--longform
if btn(0) then x-=1 end
if btn(1) then x+=1 end
if btn(2) then y-=1 end
if btn(3) then y+=1 end

--shorthand
if (btn(0)) x-=1
if (btn(1)) x+=1
if (btn(2)) y-=1
if (btn(3)) y+=1

(Note: This shorthand does not cost less tokens.)


Shorthand Assignments using if elseif else ("ternary operator" in other languages):

x = condition and a or b

This will check if the condition is true, then set X to A, but if the condition is false, then set X to B.

Warning: This breaks if A is false or nil.

An example of this, while checking for button inputs, could be:

--longform
if btn(0) then 
	player_dx = -1
else
	player_dx = 0
end

--shorthand if else
player_dx = btn(0) and -1 or 0

This shorthand form will set a player_dx variable to negaitve one if the player presses button left (#0) or to zero if not pressing button left.

You can even add an elseif secondary check using another pair of and or conditionals.

--longform
if btn(0) then 
	player_dx = -1
elseif btn(1) then
	player_dx = 1
else
	player_dx = 0
end

--shorthand if elseif else
player_dx = btn(0) and -1 or btn(1) and 1 or 0 

This shorthand will check if button left (#0) is pressed, then set player_dx to negative one but if button left is false, then it will also check if button right is pressed, then set player_dx to one, but if both are false, then set player_dx to zero.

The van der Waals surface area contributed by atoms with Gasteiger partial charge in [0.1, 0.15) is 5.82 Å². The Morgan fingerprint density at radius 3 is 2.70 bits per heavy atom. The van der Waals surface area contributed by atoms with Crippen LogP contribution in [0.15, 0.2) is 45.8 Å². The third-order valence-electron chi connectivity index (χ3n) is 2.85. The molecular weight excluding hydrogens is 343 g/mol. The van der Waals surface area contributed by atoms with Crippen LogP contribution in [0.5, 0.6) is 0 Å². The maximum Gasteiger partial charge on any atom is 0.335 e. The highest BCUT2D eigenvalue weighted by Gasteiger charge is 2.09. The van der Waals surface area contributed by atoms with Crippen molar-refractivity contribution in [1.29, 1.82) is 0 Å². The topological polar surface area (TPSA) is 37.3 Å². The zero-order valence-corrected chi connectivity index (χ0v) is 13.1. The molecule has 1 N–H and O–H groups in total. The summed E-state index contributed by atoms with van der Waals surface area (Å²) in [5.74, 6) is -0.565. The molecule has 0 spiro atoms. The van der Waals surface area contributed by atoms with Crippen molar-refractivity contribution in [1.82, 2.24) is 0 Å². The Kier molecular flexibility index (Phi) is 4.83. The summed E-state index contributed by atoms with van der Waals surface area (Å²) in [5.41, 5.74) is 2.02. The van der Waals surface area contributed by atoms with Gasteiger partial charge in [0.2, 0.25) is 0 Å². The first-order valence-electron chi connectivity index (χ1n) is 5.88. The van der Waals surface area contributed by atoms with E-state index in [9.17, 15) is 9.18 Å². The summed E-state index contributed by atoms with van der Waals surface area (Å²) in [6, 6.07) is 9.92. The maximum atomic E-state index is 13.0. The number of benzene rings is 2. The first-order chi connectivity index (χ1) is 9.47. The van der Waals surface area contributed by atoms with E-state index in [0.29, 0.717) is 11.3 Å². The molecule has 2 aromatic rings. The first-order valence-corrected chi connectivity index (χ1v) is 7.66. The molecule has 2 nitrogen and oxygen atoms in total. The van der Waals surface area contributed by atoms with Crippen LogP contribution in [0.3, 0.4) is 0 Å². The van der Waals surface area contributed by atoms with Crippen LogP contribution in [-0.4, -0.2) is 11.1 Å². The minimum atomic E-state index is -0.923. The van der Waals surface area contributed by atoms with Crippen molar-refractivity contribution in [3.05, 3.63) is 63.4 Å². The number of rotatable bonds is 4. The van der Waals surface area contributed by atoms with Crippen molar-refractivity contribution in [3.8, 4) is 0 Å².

1198

8 Sep 2023


In Lua, metatables are tables that can define custom behavior for other tables. Every table in Lua can have a metatable, which is a separate table that is associated with the original table. When an operation is performed on a table and Lua cannot find the operation in the table itself, it will check the metatable to see if it has a function for handling the operation.

For example, let's say you have a table named tbl. You can create a metatable, named mtbl, for this table like this:

tbl = {}
mtbl = {}

setmetatable( tbl, mtbl )

Now any operation performed on tbl that Lua cannot find will check mtbl instead. This allows you to define custom behavior for certain operations.



One common use for metatables is to define operators for tables. For example, if you try to add two tables together ( tbl1+tbl2 ), you will get an error because this is not a default operation, but with metatables you can define what should happen when the + operator is used on your table like this: